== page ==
Crime, Italian-Style

Brutal Slayings, Government Corruption, and More

Here are eight first-rate novels about crime in Italy; some are written by Italians, and all are penned by authors who love the country’s contrary and colorful ways. Their sleuths are skeptical of their ability to make a difference in a nation where the government is just as crooked as the criminals. It’s like the Dutch boy who tried to stop the flood by sticking his finger in a hole in the dyke. The problem is that in Italy, there’s always another hole to plug. And only so many fingers with which to do it. [Don’t miss these two recently published arrivals: an Italian female cop stars in Serge Quadruppani’s The Sudden ­Disappearance of the Worker Bees: A Commissario Simona Tavianello Mystery (Arcade, Sept.), and Florentine DI Sandro Cellini probes the suicide of a politician’s wife in Christobel Kent’s A Darkness Descending: A Mystery in Florence (Pegasus Crime, Sept.).—Ed.]

redstar Camilleri, Andrea. Treasure Hunt: An Inspector Montalbano Mystery. Penguin. Oct. 2013. 288p. tr. from Italian by Stephen Sartarelli. ISBN 9780143122623. pap. $15; ebk. ISBN 9780698136281. M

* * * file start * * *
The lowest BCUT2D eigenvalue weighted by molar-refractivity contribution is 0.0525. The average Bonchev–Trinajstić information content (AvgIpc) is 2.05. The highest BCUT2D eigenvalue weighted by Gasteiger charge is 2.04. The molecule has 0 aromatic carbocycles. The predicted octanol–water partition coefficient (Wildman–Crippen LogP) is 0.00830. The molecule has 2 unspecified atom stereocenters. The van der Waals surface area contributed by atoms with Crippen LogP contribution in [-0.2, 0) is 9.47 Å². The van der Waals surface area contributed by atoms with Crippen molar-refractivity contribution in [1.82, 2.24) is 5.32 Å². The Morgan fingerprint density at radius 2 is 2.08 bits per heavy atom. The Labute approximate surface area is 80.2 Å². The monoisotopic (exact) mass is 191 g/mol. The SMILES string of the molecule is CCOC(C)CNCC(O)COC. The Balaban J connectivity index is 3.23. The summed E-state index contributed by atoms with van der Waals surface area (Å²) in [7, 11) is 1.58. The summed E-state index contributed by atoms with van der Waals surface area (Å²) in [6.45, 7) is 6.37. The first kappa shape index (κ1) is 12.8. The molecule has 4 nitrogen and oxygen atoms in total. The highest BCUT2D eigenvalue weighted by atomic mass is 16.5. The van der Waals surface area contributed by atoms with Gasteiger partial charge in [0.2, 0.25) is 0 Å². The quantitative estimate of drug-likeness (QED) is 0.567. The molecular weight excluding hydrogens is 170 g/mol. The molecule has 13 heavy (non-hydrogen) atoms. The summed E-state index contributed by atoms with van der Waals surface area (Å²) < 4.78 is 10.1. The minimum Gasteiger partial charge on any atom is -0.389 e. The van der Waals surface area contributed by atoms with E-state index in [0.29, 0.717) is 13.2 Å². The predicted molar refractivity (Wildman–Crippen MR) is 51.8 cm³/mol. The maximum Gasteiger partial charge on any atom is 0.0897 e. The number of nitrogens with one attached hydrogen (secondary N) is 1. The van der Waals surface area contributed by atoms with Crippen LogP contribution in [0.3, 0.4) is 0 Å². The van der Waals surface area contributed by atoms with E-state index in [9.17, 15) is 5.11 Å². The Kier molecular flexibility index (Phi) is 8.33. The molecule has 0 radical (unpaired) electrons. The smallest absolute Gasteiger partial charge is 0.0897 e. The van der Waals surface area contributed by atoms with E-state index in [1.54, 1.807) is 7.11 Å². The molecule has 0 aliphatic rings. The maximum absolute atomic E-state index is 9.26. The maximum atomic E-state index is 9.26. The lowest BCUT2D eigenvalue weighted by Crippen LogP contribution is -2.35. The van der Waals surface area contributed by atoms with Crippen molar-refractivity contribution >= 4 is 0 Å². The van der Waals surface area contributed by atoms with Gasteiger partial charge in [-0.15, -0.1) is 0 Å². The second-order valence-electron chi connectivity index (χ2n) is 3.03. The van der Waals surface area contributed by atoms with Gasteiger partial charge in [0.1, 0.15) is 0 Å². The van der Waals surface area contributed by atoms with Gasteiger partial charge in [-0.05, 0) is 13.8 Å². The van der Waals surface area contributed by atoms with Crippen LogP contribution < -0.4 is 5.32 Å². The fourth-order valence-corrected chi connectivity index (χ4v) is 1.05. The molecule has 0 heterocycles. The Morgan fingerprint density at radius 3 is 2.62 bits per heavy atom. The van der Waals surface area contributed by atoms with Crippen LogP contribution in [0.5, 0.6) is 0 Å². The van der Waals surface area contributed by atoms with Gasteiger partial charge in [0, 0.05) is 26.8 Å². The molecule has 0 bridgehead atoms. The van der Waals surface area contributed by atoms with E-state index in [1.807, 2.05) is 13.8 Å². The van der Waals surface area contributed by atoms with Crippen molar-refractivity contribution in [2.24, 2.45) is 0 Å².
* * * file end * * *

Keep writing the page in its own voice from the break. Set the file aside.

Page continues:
Insp. Salvo Montalbano, who lives and works in Vigata, Sicily, becomes an instant celebrity when he scales a wall, gun in hand, to capture two elderly siblings, crazed by religion, who are shooting at the people in the piazza below them as punishment for their sins. Then someone, nobody knows who, sends Montalbano a series of cryptic messages in bad verse. Farce—a pair of matching inflatable sex dolls feature in the story—turns into tragedy as the narrative progresses. A mishmash of police procedural, gothic horror story, and Keystone Kops comedy, this book has something in common with William Marshall’s little-known “Yellowthread Street” series (1975–98). VERDICT This is the 16th entry (after The Dance of the Seagull) in Camilleri’s series featuring Montalbano. It’s one of the best.

redstar Carlotto, Massimo. At the End of a Dull Day. Europa. (World Noir). 2013. 192p. tr. from Italian by Antony Shugaar. ISBN 9781609451141. pap. $16. M

Giorgio Pellegrino (the protagonist of The Goodbye Kiss) is an honest man now—or at least as honest as someone with his background can be. For 11 years, he has turned his back on his old career as a terrorist and criminal, but now his “honest” life unravels. Giorgio isn’t a nice man—he’s ruthless and hard, not at all likable—but it’s fun to see how he gets out of this jam. He has no regrets about what he does as long as it works. In the course of this brutal noir thriller, which includes rape, bribery, threats, pimping, and murder, almost everyone is tainted in some way. VERDICT Richard Stark’s Parker might have looked like Giorgio if he’d grown up in a country like Italy. Hard stuff but good.

redstar Carofiglio, Gianrico. The Silence of the Wave. Rizzoli ExLibris. 2013. 304p. tr. from Italian by Howard Curtis. ISBN 9780847841257. $24.95; ebk. ISBN 9780847841394. M